Nicolas was the first to volunteer to play for me. In his master class, he demonstrated poor physical posture and balance of the flute, and during the ten minutes that he played for me, our entire attention was focused on correcting the position of his hands and body. When he stood up to play again the following day, I was astounded to see the change in his posture: he had corrected everything that had been pointed out, as though he had never played any other way. I asked him how hard he had worked to effect such a great change so quickly, and he bashfully admitted that he had practiced for well over two hours the night before—his teachers had finally insisted that he stop at ten thirty so that everyone could go to bed! He was very pleased with my commendation, and also with the admiration of his friends, who all cheered him loudly.
At fourteen, he showed himself to be a leader within the group. When a little stuffed pig temporarily disappeared, having been misplaced by a little girl to whom it was lent overnight, Nicolas was one of the teenagers who assured me that it would be recovered—and sure enough, it was presented to me the next day, a little grubby, but otherwise none the worse for wear!
I have another memory of Nicolas from that workshop, which is one of the best of my teaching career. Leidy, another student from the institute, had worked so well on the articulations in her assigned piece (The Moon Over the Ruined Castle) that I played a lovely counter-melody along with her as a treat at the end of her master class. Nicolas was sitting quite close to us, with his head leaning on his hand. As we played, he was so moved that he couldn’t help murmuring out loud, “Tan bonita! Tan bonita! (So beautiful!)” I will never forget the expression on his face as he listened, nor the shy surprise of Leidy when the other children all burst into enthusiastic applause at the end. Their sensitivity, and the openness and love between the children, formed an indelible impression on me.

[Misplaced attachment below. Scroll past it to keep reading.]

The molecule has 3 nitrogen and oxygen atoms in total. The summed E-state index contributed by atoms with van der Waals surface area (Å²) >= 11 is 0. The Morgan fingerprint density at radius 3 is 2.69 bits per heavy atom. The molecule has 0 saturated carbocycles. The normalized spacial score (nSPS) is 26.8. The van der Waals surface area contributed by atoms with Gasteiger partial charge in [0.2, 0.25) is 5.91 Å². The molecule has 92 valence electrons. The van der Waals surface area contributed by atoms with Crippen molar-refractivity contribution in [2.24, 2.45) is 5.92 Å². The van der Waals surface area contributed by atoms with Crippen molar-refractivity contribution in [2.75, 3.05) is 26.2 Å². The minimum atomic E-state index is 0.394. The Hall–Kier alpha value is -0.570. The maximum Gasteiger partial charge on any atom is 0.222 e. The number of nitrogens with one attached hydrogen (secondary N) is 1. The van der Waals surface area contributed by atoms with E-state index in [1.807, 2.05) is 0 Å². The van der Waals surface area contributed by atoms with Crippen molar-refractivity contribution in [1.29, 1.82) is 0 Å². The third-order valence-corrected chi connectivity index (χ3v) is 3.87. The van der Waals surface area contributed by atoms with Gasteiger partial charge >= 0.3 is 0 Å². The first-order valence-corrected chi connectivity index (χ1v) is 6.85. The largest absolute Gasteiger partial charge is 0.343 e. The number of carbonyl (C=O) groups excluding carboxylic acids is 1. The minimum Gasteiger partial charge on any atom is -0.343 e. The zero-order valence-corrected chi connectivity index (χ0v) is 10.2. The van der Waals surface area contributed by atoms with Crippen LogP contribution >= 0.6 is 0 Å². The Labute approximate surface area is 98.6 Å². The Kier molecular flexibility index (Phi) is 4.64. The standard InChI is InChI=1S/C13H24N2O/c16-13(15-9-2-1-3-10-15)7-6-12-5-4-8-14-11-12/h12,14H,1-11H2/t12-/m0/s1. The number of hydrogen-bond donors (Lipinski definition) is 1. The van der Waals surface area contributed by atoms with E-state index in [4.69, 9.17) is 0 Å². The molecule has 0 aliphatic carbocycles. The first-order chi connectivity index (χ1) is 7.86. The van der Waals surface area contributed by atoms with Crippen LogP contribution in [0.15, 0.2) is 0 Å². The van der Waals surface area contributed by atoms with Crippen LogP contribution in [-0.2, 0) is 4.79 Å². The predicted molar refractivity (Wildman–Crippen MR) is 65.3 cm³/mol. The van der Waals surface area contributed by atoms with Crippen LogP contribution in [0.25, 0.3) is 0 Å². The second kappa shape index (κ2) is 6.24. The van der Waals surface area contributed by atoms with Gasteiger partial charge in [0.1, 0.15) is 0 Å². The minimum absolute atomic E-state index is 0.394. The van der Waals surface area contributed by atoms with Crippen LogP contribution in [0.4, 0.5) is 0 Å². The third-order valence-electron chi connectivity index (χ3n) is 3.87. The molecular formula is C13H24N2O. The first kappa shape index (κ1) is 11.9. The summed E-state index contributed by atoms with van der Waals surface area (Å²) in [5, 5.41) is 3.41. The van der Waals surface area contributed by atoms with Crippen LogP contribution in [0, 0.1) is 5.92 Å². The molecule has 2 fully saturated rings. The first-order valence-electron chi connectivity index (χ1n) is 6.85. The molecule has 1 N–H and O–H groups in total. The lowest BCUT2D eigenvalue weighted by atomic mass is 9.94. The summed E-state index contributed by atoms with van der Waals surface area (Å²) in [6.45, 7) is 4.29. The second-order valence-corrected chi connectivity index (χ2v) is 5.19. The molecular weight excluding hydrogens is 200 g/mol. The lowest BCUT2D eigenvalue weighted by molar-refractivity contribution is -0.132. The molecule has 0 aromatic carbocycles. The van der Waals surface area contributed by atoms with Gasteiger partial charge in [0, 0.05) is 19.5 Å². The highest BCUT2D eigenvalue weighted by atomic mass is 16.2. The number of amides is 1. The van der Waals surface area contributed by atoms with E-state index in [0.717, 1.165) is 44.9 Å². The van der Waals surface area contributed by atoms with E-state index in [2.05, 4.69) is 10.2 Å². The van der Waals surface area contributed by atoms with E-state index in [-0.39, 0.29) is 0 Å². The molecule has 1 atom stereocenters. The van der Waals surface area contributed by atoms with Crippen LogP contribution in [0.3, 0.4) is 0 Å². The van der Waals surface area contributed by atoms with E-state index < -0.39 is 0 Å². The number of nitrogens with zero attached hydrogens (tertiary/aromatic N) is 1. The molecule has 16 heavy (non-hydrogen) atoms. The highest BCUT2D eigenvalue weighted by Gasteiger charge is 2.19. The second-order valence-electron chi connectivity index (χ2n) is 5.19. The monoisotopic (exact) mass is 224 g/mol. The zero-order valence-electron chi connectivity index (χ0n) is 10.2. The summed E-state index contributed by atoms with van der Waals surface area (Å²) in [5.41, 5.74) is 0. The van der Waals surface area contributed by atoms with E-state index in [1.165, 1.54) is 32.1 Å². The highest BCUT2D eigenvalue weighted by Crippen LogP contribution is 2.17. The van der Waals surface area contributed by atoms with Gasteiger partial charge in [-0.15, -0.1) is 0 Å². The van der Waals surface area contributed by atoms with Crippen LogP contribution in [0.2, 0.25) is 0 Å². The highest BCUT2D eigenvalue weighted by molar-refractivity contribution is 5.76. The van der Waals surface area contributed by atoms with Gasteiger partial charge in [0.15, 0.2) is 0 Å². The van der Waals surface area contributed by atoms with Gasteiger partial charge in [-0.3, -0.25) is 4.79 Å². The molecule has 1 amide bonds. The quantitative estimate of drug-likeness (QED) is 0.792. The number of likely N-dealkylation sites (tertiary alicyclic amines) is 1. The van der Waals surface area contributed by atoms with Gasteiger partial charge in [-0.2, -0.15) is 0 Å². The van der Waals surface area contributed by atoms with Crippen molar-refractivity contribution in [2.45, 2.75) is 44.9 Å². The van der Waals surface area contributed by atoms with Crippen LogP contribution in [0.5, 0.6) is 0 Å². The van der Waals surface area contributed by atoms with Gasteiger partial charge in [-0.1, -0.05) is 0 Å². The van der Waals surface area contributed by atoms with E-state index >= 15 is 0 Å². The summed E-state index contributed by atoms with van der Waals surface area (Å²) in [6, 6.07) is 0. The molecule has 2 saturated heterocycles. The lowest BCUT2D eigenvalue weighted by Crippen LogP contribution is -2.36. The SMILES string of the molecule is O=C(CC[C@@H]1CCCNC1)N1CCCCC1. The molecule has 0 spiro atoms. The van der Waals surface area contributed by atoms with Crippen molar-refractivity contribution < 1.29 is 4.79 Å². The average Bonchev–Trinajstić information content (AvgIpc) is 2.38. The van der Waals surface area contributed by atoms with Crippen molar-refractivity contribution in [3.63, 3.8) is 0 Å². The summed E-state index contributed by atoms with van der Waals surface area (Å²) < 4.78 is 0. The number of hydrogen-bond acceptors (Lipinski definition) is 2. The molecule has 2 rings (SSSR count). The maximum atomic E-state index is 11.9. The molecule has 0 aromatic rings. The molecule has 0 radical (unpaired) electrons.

We do not have many chances in our lives to make a dream come true for another person. So when I had the opportunity to share from a distance in Nicolas’ joy at receiving a new flute of his own, my heart was very full. It is wonderful to see the inspiration that is spreading outwards to many other people, just from these three instruments. The flute students at the Fundación Juan Antonio Pardes Para Niños Ciegos and the Programa Infantil of the Javeriana University all shared in the satisfaction as Nicolas received his flute in a public concert on Saturday. The audience and donors who were present also shared the joy of that moment. I am very grateful to Mr. Di Zhao for making the alto and bass flutes available at the dealer price for the Orquesta de Flautas de San Martin de los Andes: aside from the forty-five flutists in San Martin, flute attendees at the 2010 Festival Internacional Suzuki in Lima, Perú were also able to try the instruments, and the teachers performed on them in concert. It was the first time that any of them had the opportunity to play on a low flute. Even in the capital city of Lima, these instruments are not available for trial or for rent. Ten-year-old Diego Dalmao from Arequipa, Perú was thrilled to have his picture taken playing the bass flute. Diego is a gifted young musician: as he continues along his musical journey, this will be one of the experiences that he will never forget.
—Kelly Williamson, MMus
Teacher Trainer in flute, Suzuki Association of the Americas
Di Zhao Flutes website: www.dizhaoflutes.com